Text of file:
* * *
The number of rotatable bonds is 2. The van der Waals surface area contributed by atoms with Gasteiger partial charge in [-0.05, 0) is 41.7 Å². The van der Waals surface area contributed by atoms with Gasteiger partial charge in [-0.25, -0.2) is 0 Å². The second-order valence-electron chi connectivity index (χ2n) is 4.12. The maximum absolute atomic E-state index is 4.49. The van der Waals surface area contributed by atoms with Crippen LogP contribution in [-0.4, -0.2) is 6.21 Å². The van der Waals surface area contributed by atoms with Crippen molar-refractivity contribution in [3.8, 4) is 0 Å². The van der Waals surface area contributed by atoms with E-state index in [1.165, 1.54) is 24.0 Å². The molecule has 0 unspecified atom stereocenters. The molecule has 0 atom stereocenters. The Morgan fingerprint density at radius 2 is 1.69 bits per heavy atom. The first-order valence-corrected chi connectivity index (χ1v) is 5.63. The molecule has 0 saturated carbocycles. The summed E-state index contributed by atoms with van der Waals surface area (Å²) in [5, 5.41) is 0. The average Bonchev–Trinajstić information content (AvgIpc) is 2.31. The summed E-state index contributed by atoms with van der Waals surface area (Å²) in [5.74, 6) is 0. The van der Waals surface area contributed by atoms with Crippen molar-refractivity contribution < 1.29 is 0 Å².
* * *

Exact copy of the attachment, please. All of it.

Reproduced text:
The number of rotatable bonds is 2. The van der Waals surface area contributed by atoms with Gasteiger partial charge in [-0.05, 0) is 41.7 Å². The van der Waals surface area contributed by atoms with Gasteiger partial charge in [-0.25, -0.2) is 0 Å². The second-order valence-electron chi connectivity index (χ2n) is 4.12. The maximum absolute atomic E-state index is 4.49. The van der Waals surface area contributed by atoms with Crippen LogP contribution in [-0.4, -0.2) is 6.21 Å². The van der Waals surface area contributed by atoms with Crippen molar-refractivity contribution in [3.8, 4) is 0 Å². The van der Waals surface area contributed by atoms with E-state index in [1.165, 1.54) is 24.0 Å². The molecule has 0 unspecified atom stereocenters. The molecule has 0 atom stereocenters. The Morgan fingerprint density at radius 2 is 1.69 bits per heavy atom. The first-order valence-corrected chi connectivity index (χ1v) is 5.63. The molecule has 0 saturated carbocycles. The summed E-state index contributed by atoms with van der Waals surface area (Å²) in [5, 5.41) is 0. The average Bonchev–Trinajstić information content (AvgIpc) is 2.31. The summed E-state index contributed by atoms with van der Waals surface area (Å²) in [5.74, 6) is 0. The van der Waals surface area contributed by atoms with Crippen molar-refractivity contribution < 1.29 is 0 Å².